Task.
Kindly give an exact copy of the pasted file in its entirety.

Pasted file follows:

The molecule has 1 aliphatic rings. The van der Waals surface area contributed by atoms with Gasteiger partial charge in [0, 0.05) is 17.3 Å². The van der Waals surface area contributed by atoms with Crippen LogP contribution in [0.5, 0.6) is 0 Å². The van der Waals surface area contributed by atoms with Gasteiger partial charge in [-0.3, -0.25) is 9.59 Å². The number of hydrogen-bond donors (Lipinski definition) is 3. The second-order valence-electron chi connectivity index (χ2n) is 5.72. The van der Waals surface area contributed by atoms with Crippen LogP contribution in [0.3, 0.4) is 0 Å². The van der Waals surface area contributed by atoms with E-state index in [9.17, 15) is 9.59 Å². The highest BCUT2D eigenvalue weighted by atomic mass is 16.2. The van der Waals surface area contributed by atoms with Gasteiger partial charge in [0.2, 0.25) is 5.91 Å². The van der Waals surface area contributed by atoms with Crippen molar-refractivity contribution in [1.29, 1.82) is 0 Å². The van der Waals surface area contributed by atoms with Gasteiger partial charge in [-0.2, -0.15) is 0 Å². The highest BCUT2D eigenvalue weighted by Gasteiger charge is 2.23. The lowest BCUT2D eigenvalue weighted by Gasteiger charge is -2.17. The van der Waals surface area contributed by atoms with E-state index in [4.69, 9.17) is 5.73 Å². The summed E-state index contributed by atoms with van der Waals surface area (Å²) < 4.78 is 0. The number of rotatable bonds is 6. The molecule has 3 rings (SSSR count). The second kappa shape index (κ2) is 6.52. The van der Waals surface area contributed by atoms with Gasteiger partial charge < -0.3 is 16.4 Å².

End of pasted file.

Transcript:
The molecule has 1 aliphatic rings. The van der Waals surface area contributed by atoms with Gasteiger partial charge in [0, 0.05) is 17.3 Å². The van der Waals surface area contributed by atoms with Crippen LogP contribution in [0.5, 0.6) is 0 Å². The van der Waals surface area contributed by atoms with Gasteiger partial charge in [-0.3, -0.25) is 9.59 Å². The number of hydrogen-bond donors (Lipinski definition) is 3. The second-order valence-electron chi connectivity index (χ2n) is 5.72. The van der Waals surface area contributed by atoms with Crippen LogP contribution in [0.3, 0.4) is 0 Å². The van der Waals surface area contributed by atoms with E-state index in [9.17, 15) is 9.59 Å². The highest BCUT2D eigenvalue weighted by atomic mass is 16.2. The van der Waals surface area contributed by atoms with Gasteiger partial charge in [0.2, 0.25) is 5.91 Å². The van der Waals surface area contributed by atoms with Crippen molar-refractivity contribution in [1.29, 1.82) is 0 Å². The van der Waals surface area contributed by atoms with Gasteiger partial charge in [-0.2, -0.15) is 0 Å². The highest BCUT2D eigenvalue weighted by Gasteiger charge is 2.23. The lowest BCUT2D eigenvalue weighted by Gasteiger charge is -2.17. The van der Waals surface area contributed by atoms with E-state index in [4.69, 9.17) is 5.73 Å². The summed E-state index contributed by atoms with van der Waals surface area (Å²) < 4.78 is 0. The number of rotatable bonds is 6. The molecule has 3 rings (SSSR count). The second kappa shape index (κ2) is 6.52. The van der Waals surface area contributed by atoms with Gasteiger partial charge < -0.3 is 16.4 Å².